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Here are the commands I used from the master branch

git branch experiment
git checkout experiment

Then I made some changes to my files, committed the changes, and pushed the new branch to GitHub.

git commit .
git push -u origin experiment

Not that after git commit . I was prompted for a commit message, and I gave it one. Later on I decided to merge my experiment branch into the master branch.

git checkout master
git merge experiment

Finally I pushed the changes to GitHub.

git push -u origin master

All went well until I tried deleting my experiment branch using

git branch -d experiment

I got the error message error: The branch 'experiment' is not fully merged. I'm a bit new to git, and I don't know how much more I could possibly merge the two branches. What am I missing here?

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Does this post help you? stackoverflow.com/questions/1710894/… –  Chrisdigital Sep 25 '11 at 22:45
    
This comes up sometimes when I've done a git commit --amend –  Arcolye Jul 12 at 6:41

6 Answers 6

up vote 78 down vote accepted

That is not an error, it is a warning. It means the branch you are about to delete contains commits that are not reachable from any other ref head.

In practice it means that you probably amended, rebased or filtered commits and they don't seem identical.

You will want to verify that you in fact aren't missing any vital commits:

git log --graph --left-right --cherry-pick --oneline master...experiment

This will give you a list of any nonshared between the branches. In case you are curious, there might be a difference without --cherry-pick and this difference could well be the reason for the warning you get:

--cherry-pick

Omit any commit that introduces the same change as another commit on the "other side" when the set of commits are limited with symmetric difference. For example, if you have two branches, A and B, a usual way to list all commits on only one side of them is with --left-right, like the example above in the description of that option. It however shows the commits that were cherry-picked from the other branch (for example, "3rd on b" may be cherry-picked from branch A). With this option, such pairs of commits are excluded from the output.

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14  
Thanks. The key phrase was "contains commits that are not reachable from any other ref head". Even though I no longer needed the experiment branch, and had already merged it into master, and planned on deleting it from origin, git wasn't going to be happy until I'd pushed the changes to experiment to origin. I guess this warning was a sanity check of sorts. –  mellowsoon Sep 25 '11 at 23:50
12  
-1 "It means the branch you are about to delete contains commits that are not reachable from any other ref head." This is not correct. The warning means that the branch is not reachable from either its upstream (if it has one), or from the current HEAD. See manpage of git-branch. –  sleske Sep 7 '12 at 15:30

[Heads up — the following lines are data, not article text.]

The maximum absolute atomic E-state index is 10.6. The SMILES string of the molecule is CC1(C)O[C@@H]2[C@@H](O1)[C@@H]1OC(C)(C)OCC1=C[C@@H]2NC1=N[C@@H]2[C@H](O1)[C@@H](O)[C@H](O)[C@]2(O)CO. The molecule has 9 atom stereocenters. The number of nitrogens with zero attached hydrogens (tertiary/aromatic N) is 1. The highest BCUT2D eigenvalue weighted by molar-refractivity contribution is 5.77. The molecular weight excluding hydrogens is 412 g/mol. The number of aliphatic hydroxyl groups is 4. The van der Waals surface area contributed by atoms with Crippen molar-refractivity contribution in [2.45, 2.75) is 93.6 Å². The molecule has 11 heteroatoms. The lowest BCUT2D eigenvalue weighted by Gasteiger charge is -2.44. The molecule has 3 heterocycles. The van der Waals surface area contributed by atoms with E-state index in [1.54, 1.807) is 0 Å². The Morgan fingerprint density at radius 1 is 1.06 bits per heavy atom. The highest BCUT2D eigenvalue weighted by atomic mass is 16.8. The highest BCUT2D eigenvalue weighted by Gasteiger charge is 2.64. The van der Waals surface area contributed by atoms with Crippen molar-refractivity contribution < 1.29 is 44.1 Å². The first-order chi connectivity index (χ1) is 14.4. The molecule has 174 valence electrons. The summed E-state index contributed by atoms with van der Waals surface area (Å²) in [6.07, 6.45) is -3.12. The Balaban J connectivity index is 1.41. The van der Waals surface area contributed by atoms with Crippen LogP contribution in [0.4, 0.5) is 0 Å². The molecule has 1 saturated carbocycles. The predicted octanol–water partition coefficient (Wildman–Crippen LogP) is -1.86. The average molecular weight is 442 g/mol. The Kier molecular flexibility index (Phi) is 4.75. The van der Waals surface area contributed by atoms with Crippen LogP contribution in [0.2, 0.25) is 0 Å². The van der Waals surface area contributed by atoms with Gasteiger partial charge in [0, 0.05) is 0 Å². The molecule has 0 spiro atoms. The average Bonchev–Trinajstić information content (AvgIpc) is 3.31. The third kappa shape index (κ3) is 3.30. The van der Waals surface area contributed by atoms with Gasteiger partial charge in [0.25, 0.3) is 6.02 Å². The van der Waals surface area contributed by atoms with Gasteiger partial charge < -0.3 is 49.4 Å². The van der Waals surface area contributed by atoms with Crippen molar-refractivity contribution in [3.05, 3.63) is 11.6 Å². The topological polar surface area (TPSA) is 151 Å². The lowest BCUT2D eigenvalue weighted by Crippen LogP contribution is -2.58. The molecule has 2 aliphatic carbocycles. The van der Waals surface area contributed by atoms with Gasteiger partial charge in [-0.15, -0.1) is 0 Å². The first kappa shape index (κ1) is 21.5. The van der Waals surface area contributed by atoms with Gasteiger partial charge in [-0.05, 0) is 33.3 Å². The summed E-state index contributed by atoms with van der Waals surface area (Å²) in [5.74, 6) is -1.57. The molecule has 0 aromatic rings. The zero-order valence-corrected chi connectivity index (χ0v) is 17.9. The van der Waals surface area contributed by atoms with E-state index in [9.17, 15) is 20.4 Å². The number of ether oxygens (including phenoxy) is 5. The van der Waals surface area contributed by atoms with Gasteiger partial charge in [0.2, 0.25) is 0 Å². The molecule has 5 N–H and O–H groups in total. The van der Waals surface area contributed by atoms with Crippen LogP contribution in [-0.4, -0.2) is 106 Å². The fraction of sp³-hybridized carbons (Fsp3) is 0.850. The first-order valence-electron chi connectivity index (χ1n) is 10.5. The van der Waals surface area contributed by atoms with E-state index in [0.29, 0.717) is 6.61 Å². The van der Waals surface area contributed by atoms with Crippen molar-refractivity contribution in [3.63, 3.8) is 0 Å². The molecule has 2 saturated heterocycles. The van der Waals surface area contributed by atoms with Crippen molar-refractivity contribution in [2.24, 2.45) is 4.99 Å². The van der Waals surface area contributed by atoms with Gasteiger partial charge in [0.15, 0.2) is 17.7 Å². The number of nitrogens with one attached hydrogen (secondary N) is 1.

4  
The O'Reilly "Git Pocket Guide" has an excellent description of the "not fully merged" warning. –  TachyonVortex Nov 9 '13 at 13:06
    
@sleske +1 I was allowed to delete the branch after I pushed the repo. –  NewWorld Jul 11 at 11:51
    
@TachyonVortex Nice link. The command git branch -vv really clarified what was going on for me. –  Jason Massey Nov 20 at 14:46

As Drew Taylor pointed out, branch deletion with -d only considers the current HEAD in determining if the branch is "fully merged". It will complain even if the branch is merged with some other branch. The error message could definitely be clearer in this regard... You can either checkout the merged branch before deleting, or just use git branch -D. The capital -D will override the check entirely.

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I had this happen to me today, as I was merging my very first feature branch back into master. As some said in a thread elsewhere on SO, the trick was switching back to master before trying to delete the branch. Once in back in master, git was happy to delete the branch without any warnings.

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3  
Doesn't look like that's the specific issue here, but I ran into the problem you describe just now, so thanks! –  Daniel Buckmaster Oct 2 '12 at 21:38

I tried sehe's answer and it did not work.

To find the commits that have not been merged simply use:

git log oldbranch ^newbranch --no-merges
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+1 Very, very nice. –  Adri C.S. Oct 30 at 16:03

You can simply figure out :

git log --cherry master...experimental

--cheery option is a synonym for --right-only --cherry-mark --no-merges

git-log man page said

it's useful to limit the output to the commits on our side and mark those that have been applied to the other side of a forked history with git log --cherry upstream...mybranch, similar to git cherry upstream mybranch.

FYI. --cherry-pick omits equivalent commits but --cherry-marks doesn't. It's useful to find rebase and force updated changes between upstream and co-working public branch

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to see changes that are not merged, I did this:

git checkout experiment
git merge --no-commit master

git diff --cached

Note: This shows changes in master that are not in experiment.

Don't forget to:

git merge --abort

When you're done lookin.

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